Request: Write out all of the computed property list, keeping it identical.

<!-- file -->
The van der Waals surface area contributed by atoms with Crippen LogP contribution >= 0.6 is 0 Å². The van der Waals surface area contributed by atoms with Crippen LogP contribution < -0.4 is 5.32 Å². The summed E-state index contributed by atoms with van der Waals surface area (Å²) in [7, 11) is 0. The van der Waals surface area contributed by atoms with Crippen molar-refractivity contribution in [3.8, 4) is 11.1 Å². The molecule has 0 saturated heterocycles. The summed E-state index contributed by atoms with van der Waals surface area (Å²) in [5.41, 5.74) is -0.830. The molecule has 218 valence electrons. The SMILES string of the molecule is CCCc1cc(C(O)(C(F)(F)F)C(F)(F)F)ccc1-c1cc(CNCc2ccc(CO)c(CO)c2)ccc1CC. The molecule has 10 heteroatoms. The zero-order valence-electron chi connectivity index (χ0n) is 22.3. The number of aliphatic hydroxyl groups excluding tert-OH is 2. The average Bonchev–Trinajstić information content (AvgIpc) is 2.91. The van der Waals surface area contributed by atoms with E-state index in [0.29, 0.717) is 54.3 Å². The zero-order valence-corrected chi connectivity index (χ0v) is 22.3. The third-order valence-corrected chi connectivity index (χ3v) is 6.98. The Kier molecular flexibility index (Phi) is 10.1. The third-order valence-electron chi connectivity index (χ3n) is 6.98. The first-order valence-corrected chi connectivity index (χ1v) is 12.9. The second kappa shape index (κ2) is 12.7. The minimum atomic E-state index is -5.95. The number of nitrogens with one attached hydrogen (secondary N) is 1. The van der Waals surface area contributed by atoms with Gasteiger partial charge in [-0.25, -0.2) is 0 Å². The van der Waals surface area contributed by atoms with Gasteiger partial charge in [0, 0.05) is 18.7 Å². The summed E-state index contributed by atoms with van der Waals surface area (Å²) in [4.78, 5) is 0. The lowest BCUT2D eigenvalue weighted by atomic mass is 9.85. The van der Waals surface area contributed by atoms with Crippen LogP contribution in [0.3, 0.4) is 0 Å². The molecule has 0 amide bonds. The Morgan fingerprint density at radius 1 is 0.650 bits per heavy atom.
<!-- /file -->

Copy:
The van der Waals surface area contributed by atoms with Crippen LogP contribution >= 0.6 is 0 Å². The van der Waals surface area contributed by atoms with Crippen LogP contribution < -0.4 is 5.32 Å². The summed E-state index contributed by atoms with van der Waals surface area (Å²) in [7, 11) is 0. The van der Waals surface area contributed by atoms with Crippen molar-refractivity contribution in [3.8, 4) is 11.1 Å². The molecule has 0 saturated heterocycles. The summed E-state index contributed by atoms with van der Waals surface area (Å²) in [5.41, 5.74) is -0.830. The molecule has 218 valence electrons. The SMILES string of the molecule is CCCc1cc(C(O)(C(F)(F)F)C(F)(F)F)ccc1-c1cc(CNCc2ccc(CO)c(CO)c2)ccc1CC. The molecule has 10 heteroatoms. The zero-order valence-electron chi connectivity index (χ0n) is 22.3. The number of aliphatic hydroxyl groups excluding tert-OH is 2. The average Bonchev–Trinajstić information content (AvgIpc) is 2.91. The van der Waals surface area contributed by atoms with E-state index in [0.29, 0.717) is 54.3 Å². The zero-order valence-corrected chi connectivity index (χ0v) is 22.3. The third-order valence-corrected chi connectivity index (χ3v) is 6.98. The Kier molecular flexibility index (Phi) is 10.1. The third-order valence-electron chi connectivity index (χ3n) is 6.98. The first-order valence-corrected chi connectivity index (χ1v) is 12.9. The second kappa shape index (κ2) is 12.7. The minimum atomic E-state index is -5.95. The number of nitrogens with one attached hydrogen (secondary N) is 1. The van der Waals surface area contributed by atoms with Gasteiger partial charge in [-0.25, -0.2) is 0 Å². The van der Waals surface area contributed by atoms with Gasteiger partial charge in [0, 0.05) is 18.7 Å². The summed E-state index contributed by atoms with van der Waals surface area (Å²) in [4.78, 5) is 0. The lowest BCUT2D eigenvalue weighted by atomic mass is 9.85. The van der Waals surface area contributed by atoms with Crippen LogP contribution in [0.3, 0.4) is 0 Å². The molecule has 0 amide bonds. The Morgan fingerprint density at radius 1 is 0.650 bits per heavy atom.